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Can you imagine a world without cheese? No melting toasties, no golden cheese sauce bubbling away on top of cauliflower and, worst of all, no cheese to secretly nibble at when you get home from work. Unthinkable. There are so many wonderful varieties of British cheese, and you can buy lots of them, along with some delicious European favourites, from the cheese counter at Sainsbury's.

At this time of year, it's all about the Christmas cheeseboard. What should be on it and what should we serve alongside? I asked cheese expert Fiona Beckett for her kitchen secrets.

What's going on your cheeseboard this year? Tell us in the comments box below.

Fiona Beckett's perfect cheese board

1. A wedge of hard sheep's-milk cheese, such as Manchego – it's great for those who avoid cows' milk, plus sheep's-milk cheeses match red wine better than some stronger-flavoured cheeses.

2. A good chunk of cheddar, such as extra-mature farmhouse cheddar or another hard cheese – try a farmhouse Lancashire or vintage Gouda.

3. A wedge of gooey Camembert or Brie. The Brie de Pays from the Loire Valley is made from unpasteurised milk.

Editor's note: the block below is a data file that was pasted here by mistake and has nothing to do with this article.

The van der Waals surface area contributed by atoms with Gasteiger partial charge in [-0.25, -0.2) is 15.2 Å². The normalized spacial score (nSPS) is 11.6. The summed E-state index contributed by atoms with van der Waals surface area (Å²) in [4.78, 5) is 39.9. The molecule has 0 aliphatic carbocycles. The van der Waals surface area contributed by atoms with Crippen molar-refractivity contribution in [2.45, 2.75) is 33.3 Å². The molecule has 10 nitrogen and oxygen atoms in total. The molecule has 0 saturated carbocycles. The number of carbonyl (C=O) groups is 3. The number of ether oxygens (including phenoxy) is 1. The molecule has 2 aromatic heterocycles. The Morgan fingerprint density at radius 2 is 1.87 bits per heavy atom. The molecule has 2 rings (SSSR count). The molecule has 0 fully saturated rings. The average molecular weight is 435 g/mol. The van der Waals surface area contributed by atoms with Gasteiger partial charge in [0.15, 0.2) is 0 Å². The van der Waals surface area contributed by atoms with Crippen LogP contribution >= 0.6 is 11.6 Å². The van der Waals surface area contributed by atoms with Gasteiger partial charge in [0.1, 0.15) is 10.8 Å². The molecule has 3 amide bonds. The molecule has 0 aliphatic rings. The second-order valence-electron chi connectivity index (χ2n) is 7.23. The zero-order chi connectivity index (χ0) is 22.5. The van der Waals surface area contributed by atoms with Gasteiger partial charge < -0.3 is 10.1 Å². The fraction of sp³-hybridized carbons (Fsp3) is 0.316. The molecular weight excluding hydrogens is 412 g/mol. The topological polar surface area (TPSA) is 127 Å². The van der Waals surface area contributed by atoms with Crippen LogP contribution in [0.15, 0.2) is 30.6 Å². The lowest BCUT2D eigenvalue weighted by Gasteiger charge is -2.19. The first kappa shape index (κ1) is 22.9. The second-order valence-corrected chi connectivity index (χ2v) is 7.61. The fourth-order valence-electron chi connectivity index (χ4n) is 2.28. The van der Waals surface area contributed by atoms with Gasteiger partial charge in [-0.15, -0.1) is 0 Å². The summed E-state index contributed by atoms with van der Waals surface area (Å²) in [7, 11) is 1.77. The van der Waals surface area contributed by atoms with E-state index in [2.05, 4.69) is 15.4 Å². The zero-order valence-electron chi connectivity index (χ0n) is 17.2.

4. A tasty blue, such as a classic crumbly Stilton or Blacksticks Premier Cru.

5. A goats' cheese. Pick a light, moussey variety, such as a goats' cheese log, as some people don't like the distinctive taste of mature goats' cheese. Decorate with a sprig of rosemary or tarragon, or roll in freshly chopped herbs.

Dress it up

A cheeseboard can be a dramatic finale to a meal if you take a little time over it. For a start, it doesn't have to be a board – use marble, slate or even a pewter tray to present your cheese selection. Preserved fruits such as dried cranberries, dates and figs, and colourful fruits such as clementines, grapes and pomegranates make a cheese selection look rich and luxuriant.

Cheese tips

Serve with artisanal wholewheat breadsticks and seed-coated flatbreads.
Do remove your cheeses from the fridge an hour before serving to allow their full flavor to develop.

Do use up your leftover cheese before it dries out. Add it to pasta bakes or pizza toppings, crumble into salads or mash blue cheese with butter for a tasty steak topping.

Do try white wines and sweet wines with cheese – they're often better than red, as are many beers and ciders. I also like vintage port or, more unconventionally, a glass of chilled Sauternes or a glass of amontillado sherry with cheese.

Don't feel you have to cut cheeses into cubes or wedges. Hard cheeses look good thinly sliced or shaved while soft ones look luscious scooped.

For more cheesy info, check out Fiona's website or blog

 

About the author

Sarah Randell
Sarah has written more than 1000 recipes for the magazine as our Food Director